Our adventure took us through the homebrewed pallet and wooden shacks, a tent with disorienting lasers and fog, near an apocalyptic hearse, and through a large cemetery, among other areas. The path was lined with tires, fencing, and other objects to keep guests on the trail. At one point, we came across wrecked airplanes and a simple yet disturbing zig-zagging line of doors. We also tip-toed down the center of a hall of priest statues. However, the most detailed areas we came across were Dr. Spillblood’s and the toy room.
Although there were no animatronics, there were still many static things to beware. We noticed a lot of mannikins and random body parts throughout the trail. A grill featured some skewered brains, and we saw blood splattered on walls, impaled heads on stakes, a skinned deer head on a wall, and an old TV and coke machine, to name a few.
Regarding the lighting, real tiki torches, flickering LED flame lights, strobes, and a collection of variously colored small flashlights helped light the paths and scenes in an eerie way.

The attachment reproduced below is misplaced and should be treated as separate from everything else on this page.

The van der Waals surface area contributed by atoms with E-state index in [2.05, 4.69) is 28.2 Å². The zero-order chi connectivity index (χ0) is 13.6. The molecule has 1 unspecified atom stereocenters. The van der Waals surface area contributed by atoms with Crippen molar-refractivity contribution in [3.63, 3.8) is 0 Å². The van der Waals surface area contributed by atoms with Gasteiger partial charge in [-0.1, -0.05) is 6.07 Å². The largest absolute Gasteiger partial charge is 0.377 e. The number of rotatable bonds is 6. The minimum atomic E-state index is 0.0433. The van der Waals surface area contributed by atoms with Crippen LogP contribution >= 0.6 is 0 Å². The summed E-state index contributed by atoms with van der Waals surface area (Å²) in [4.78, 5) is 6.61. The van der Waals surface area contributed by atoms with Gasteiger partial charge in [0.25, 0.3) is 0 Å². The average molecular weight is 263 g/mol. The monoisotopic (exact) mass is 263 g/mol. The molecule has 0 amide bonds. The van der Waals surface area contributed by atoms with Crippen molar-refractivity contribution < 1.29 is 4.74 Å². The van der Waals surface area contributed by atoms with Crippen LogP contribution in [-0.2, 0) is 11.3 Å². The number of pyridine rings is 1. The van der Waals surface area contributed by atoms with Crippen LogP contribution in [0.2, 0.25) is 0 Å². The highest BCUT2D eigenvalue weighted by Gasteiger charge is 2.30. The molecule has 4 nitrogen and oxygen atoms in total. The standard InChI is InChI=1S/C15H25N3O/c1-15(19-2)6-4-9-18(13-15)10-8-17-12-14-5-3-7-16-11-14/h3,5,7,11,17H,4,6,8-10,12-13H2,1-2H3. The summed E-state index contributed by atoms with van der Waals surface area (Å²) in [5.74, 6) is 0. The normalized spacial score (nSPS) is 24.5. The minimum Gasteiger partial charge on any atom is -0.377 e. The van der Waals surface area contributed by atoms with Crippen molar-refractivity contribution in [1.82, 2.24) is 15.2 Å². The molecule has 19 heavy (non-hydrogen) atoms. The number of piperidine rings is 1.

Scare Factor Score: 6.6
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Scare Factor Review:
Although our group only consisted of two during this visit, they did a good job directing the scares at both of us. The darker areas of the woods left many unsuspecting hiding spots, and they took advantage of them on multiple occasions.
Walking through the twisting trails can be creepy enough, but when creatures are lurking behind you, it intensifies the creepiness! The stalkers and several chainsaw pursuits were definitely the most effective scares. We were targeted with several distractions, good hiding spots, and a few fears. At one point, we had to walk beneath an overarching spider, and we all know one of our group members doesn’t like spiders.